Customizing Network Settings for an Application

On Porter, you have the flexibility to customize the NGINX configuration for each of your Web service by adding an “Ingress Annotation” when deploying a web service. This can be found in the “Networking” tab of the web service:

Advanced tab ingress

To add an annotation, add the key-value pairs for an annotation you want to add. For a full list of NGINX annotations you can add to the service, please consult this documentation. Below are the most common custom networking options we see among our users.

Setting Custom Read/Write Timeouts

Read/write timeouts are very application-specific, and are subject to change on the Porter templates. For example, if you have a websocket application that does not handle dropped connections gracefully, you may be inclined to set your read/write timeout to be much higher than what is standard (~30 seconds). For those coming from Heroku, the Heroku router enforces a write timeout of 30 seconds, and will keep a connection alive if a single byte is sent within a 55 second window.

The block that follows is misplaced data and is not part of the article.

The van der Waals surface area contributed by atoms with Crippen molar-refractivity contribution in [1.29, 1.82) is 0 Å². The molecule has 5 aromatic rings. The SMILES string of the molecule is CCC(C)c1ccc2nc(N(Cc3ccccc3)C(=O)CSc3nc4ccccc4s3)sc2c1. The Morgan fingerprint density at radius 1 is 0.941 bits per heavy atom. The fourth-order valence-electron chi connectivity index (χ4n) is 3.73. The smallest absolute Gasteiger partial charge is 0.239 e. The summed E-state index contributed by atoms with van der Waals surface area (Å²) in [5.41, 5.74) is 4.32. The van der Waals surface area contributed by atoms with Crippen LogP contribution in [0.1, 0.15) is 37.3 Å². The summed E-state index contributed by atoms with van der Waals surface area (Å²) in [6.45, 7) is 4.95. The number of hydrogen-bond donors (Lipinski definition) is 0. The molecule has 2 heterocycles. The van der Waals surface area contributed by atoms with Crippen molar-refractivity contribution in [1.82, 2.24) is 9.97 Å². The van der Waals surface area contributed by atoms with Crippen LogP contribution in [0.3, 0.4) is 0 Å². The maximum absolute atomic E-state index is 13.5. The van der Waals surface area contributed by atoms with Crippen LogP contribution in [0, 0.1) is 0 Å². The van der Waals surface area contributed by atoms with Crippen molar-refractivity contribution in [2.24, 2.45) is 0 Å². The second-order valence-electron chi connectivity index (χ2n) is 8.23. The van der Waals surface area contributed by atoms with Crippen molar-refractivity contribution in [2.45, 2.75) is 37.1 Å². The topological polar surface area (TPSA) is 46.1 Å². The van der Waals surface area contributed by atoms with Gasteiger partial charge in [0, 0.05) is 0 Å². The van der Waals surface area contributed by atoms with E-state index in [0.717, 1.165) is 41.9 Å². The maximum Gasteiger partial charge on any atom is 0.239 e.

On Porter, you can configure your own read/write timeouts by adding annotations: "60" "60" "60"

Note: All timeout values are unitless and in seconds - for instance, "120" sets a valid 120 seconds proxy read timeout.

For an explanation of these values:

AnnotationDescription timeout for NGINX to establish a connection with your application. timeout for NGINX to transmit a request to your application. timeout for NGINX to read a response from your application.

It is thus recommended to set these values with the ordering proxy-connect-timeout <= proxy-send-timeout <= proxy-read-timeout.

Client Max Body Size

If you are getting undesired 413 Request Entity Too Large errors, you can increase the maximum size of the client request by setting the field client_max_body_size. You can do this by adding the following annotation: 8m

This will set the maximum client request body size to 8 megabytes.

To learn more about NGINX units, see this document.

Header Size

If you are occasionally getting 500-level errors on certain endpoints, your application may be sending response headers which are too large for NGINX to process. You can try increasing the maximum value of the response header size by setting something like the following (default is 1k): 10k